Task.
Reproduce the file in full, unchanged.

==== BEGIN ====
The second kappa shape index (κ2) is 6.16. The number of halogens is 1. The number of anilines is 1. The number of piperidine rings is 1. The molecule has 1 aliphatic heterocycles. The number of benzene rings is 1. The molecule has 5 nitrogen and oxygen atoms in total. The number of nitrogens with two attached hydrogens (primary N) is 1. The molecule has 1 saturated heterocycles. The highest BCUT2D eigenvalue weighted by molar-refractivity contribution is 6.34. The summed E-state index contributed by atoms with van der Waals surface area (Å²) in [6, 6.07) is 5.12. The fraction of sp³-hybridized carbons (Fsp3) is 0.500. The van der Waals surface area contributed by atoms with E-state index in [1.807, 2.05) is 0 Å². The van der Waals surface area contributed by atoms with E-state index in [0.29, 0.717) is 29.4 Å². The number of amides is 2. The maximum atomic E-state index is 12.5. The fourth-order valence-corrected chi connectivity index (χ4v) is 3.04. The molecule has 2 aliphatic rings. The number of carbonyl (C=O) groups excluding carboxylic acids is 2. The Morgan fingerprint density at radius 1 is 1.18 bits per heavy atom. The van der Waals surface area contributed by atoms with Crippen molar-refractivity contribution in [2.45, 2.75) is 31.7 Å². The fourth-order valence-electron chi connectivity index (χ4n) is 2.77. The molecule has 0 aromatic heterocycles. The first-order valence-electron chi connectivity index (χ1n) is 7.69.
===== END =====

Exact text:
The second kappa shape index (κ2) is 6.16. The number of halogens is 1. The number of anilines is 1. The number of piperidine rings is 1. The molecule has 1 aliphatic heterocycles. The number of benzene rings is 1. The molecule has 5 nitrogen and oxygen atoms in total. The number of nitrogens with two attached hydrogens (primary N) is 1. The molecule has 1 saturated heterocycles. The highest BCUT2D eigenvalue weighted by molar-refractivity contribution is 6.34. The summed E-state index contributed by atoms with van der Waals surface area (Å²) in [6, 6.07) is 5.12. The fraction of sp³-hybridized carbons (Fsp3) is 0.500. The van der Waals surface area contributed by atoms with E-state index in [1.807, 2.05) is 0 Å². The van der Waals surface area contributed by atoms with E-state index in [0.29, 0.717) is 29.4 Å². The number of amides is 2. The maximum atomic E-state index is 12.5. The fourth-order valence-corrected chi connectivity index (χ4v) is 3.04. The molecule has 2 aliphatic rings. The number of carbonyl (C=O) groups excluding carboxylic acids is 2. The Morgan fingerprint density at radius 1 is 1.18 bits per heavy atom. The van der Waals surface area contributed by atoms with Crippen molar-refractivity contribution in [2.45, 2.75) is 31.7 Å². The fourth-order valence-electron chi connectivity index (χ4n) is 2.77. The molecule has 0 aromatic heterocycles. The first-order valence-electron chi connectivity index (χ1n) is 7.69.